September 24, 2018

A Meditation on Waiting – Bani Abidi: Section Yellow

Bani Abidi’s Pakistani roots are inextricable from the art that she creates. The
sensibilities of the nation in which she was born have always inspired her
practice, and her first UK solo show, ‘Section Yellow’, which is currently showing at the Baltic Centre for
Contemporary Art, is no exception.
Previously shown at Project 88 in Mumbai, ‘Section Yellow’ features work made in
the last five years, and centers on the notion of waiting. Abidi sees Pakistan’s years
of political unrest as resulting in a nation of ‘waiters’ conditioned to be patient,
as numerous regimes are implemented, only to be swiftly replaced. However,
rather than commenting on wider political issues, Abidi’s work more subtly
highlights the smaller aspects of citizenship, resulting in an intimate observation of
the characteristics of her home nation.

The central work in ‘Section Yellow’ takes the form of film piece called The Distance From
Here (2010). The film is shot between two settings; an outdoor security check area
and an indoor waiting room. What the characters are waiting for is not immediately
clear, but as the film develops, it appears that they wait to receive some kind of visa or travel
documentation. It is important here to clarify that this is not a documentary, but a film
entirely staged, with every scene carefully choreographed and constructed. The
situation Abidi has created is very much based on observation and her own personal
experiences of the complicated bureaucracy concerning travel as a Pakistani citizen.
In the early outdoor stages of the film, a crowd is filtered into different queues
before going through a seemingly pointless security check. Yellow lines mark paths
in which people are allowed to stand and act as an example of another of Abidi’s
subjects of interest – barriers and markings of social control.
Once through the security check, the focus shifts to the stark interior of a typical waiting
room. The relentless drone of the air conditioning and feedback of the tannoy
system convey a much staler environment than the relative ambience of the outdoor
setting. People are slowly called away – where to, we do not know – until the waiting
room empties. The office closes and a final shot of a guard walking across the yellow
demarcations outside shows that beyond working hours, painted lines have no
controlling influence at all.

Accompanying the film are the photo series’ Untitled, One of Two and Two of Two.
They pick up on details from the film, providing a more intimate observation of
the particular characters and props that appear. Untitled sees plastic folders, previously
clutched by characters, photographed on their side. They display a precise and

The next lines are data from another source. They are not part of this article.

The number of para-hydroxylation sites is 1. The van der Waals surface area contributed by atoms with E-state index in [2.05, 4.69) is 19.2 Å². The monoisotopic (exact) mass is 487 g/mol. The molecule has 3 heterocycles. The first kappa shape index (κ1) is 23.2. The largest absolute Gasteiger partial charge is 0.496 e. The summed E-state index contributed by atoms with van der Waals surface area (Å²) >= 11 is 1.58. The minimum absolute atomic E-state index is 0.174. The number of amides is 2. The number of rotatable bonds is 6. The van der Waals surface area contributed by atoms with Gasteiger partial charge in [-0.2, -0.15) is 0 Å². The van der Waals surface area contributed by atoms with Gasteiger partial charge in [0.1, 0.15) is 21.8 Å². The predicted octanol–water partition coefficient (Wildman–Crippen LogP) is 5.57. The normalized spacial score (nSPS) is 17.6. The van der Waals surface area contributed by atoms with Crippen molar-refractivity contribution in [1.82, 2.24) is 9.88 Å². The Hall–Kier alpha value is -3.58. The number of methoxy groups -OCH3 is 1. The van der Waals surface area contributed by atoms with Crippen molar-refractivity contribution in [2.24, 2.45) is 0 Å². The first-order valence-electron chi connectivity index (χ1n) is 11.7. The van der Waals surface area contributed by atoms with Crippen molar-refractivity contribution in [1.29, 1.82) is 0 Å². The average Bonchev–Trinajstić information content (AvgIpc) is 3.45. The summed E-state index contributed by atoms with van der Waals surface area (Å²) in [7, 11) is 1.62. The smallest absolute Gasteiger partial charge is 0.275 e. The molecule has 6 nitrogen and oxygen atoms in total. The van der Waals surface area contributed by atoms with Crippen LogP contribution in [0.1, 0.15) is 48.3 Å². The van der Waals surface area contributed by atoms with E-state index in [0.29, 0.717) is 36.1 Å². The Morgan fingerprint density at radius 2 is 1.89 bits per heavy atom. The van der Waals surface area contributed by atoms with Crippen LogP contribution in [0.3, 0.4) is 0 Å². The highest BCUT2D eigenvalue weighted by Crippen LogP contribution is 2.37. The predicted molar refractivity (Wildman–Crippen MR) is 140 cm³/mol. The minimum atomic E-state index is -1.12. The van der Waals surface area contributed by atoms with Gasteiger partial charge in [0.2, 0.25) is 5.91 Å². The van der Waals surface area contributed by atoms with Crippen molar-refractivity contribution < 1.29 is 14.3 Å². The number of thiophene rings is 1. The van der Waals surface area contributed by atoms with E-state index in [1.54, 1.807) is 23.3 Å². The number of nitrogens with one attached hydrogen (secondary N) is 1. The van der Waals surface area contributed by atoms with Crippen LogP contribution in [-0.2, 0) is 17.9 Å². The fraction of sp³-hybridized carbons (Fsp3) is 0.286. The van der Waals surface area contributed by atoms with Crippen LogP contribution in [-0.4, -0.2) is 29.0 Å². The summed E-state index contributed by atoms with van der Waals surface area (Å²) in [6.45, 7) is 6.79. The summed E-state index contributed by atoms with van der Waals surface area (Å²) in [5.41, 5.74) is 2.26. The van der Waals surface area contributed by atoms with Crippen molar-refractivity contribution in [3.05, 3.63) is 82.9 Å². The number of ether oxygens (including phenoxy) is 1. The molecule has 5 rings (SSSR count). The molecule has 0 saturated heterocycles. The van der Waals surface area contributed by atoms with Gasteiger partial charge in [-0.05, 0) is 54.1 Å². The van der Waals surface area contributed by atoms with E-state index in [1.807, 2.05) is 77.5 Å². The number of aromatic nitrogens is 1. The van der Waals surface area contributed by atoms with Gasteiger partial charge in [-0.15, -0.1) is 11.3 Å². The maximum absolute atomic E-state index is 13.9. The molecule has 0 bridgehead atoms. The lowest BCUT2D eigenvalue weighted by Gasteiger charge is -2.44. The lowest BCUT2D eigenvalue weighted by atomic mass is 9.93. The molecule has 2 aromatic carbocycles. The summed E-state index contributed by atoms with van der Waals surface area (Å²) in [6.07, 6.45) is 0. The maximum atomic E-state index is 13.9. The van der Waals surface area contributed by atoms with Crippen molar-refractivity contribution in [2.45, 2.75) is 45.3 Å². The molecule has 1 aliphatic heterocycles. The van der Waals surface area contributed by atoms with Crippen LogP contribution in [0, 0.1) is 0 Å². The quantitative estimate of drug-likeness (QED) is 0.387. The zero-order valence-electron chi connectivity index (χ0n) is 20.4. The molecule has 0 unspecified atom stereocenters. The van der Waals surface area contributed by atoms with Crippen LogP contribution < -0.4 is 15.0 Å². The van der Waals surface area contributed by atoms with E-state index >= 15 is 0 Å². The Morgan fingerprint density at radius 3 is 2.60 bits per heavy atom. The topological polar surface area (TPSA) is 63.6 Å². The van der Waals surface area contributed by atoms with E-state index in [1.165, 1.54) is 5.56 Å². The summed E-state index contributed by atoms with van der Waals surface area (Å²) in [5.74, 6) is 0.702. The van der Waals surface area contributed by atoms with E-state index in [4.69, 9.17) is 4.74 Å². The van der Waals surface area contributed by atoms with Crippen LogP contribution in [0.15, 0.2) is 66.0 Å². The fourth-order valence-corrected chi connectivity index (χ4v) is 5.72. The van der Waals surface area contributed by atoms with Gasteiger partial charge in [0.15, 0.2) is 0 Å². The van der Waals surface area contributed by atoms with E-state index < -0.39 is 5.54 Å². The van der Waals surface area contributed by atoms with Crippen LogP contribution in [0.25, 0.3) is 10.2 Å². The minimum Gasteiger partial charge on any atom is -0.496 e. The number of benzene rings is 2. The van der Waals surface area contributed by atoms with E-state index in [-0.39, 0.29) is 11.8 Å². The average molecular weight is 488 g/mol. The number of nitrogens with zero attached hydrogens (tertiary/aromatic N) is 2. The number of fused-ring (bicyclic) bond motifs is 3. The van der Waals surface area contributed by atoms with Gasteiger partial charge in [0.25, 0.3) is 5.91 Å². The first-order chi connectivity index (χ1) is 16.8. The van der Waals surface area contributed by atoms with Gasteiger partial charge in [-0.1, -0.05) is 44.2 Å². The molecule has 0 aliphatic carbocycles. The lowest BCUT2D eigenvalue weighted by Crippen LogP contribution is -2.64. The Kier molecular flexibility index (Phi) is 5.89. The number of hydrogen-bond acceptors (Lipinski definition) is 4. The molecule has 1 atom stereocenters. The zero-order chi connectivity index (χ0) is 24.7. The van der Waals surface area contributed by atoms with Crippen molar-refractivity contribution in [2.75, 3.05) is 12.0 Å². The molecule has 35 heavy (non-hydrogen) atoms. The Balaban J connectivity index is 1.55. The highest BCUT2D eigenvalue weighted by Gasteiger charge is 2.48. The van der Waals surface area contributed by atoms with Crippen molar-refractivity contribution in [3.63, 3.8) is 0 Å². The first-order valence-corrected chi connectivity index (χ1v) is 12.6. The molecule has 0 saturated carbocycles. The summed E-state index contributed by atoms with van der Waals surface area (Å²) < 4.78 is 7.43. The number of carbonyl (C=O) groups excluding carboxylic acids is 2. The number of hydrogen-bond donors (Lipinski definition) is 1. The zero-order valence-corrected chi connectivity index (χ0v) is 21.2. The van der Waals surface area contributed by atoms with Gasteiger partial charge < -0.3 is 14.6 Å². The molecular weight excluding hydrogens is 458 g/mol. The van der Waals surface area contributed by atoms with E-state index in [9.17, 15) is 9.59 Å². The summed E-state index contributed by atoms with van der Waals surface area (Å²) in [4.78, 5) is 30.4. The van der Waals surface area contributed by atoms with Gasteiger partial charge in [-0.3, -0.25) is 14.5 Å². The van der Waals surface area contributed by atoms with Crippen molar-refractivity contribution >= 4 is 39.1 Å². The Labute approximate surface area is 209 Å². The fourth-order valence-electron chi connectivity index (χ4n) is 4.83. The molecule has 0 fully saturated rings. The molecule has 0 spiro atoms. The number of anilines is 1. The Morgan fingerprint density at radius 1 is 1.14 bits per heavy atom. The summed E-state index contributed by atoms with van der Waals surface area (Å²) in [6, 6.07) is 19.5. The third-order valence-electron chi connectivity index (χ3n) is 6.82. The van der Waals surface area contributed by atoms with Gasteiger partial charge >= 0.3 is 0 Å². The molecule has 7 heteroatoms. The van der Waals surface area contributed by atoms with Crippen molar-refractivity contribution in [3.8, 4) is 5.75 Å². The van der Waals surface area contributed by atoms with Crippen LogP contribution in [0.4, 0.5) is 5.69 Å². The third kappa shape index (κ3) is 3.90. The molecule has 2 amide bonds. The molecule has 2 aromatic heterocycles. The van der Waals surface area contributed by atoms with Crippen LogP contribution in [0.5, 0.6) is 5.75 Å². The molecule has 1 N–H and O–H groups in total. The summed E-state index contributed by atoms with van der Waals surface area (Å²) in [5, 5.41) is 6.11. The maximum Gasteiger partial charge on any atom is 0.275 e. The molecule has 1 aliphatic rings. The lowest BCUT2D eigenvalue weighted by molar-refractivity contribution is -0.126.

minimal aesthetic and are installed in a line, creating a horizon in the corner of the
gallery. Despite their simplicity, the images convey a deeper meaning as each folder
contains paperwork detailing past, present, and future hopes of the owner. These
minimalist photographs of objects therefore come to represent discreetly complex
portraits of the individuals they belong to.
One of Two meanwhile appears as a more conventional and visually arresting form
of portrait. A passport photo of a particularly striking elderly man from the film has been
enlarged, prompting the viewer to single him out and question his situation. As we
ponder where he has come from, where he wishes to go and why, we ironically
begin to ask similar questions of the authorities that decide his fate.

As previously mentioned, Abidi’s other key subject within this exhibition is that of
barriers and markings used to exert control. This is obvious in her series of digital
drawings of different security barriers observed in the Karachi area of Pakistan. As
the images are computer generated and taken out of any context, they appear as a
catalogue of designs. The subject’s varying appearances (some with foliage planted
on the top, others spiked and more intimidating) render the collection almost
comical as the variation of designs verge on absurdity.

Indeed, despite many of the works in ‘Section Yellow’ prompting a compassionate
response to individual character stories portrayed through film and photography,
there is a sense of playfulness and an element of poking fun at the ridiculous nature of the
system they find themselves in. Rather than confronting issues in an overtly political
manner, Abidi cleverly critiques the frustrating state of affairs with a wry sense of
humour, creating a thought-provoking exhibition that questions relationships to
political, social and literal structures of control.

‘Section Yellow’ is displayed at the Baltic Centre for Contemporary Art until 12/02/2012.

 

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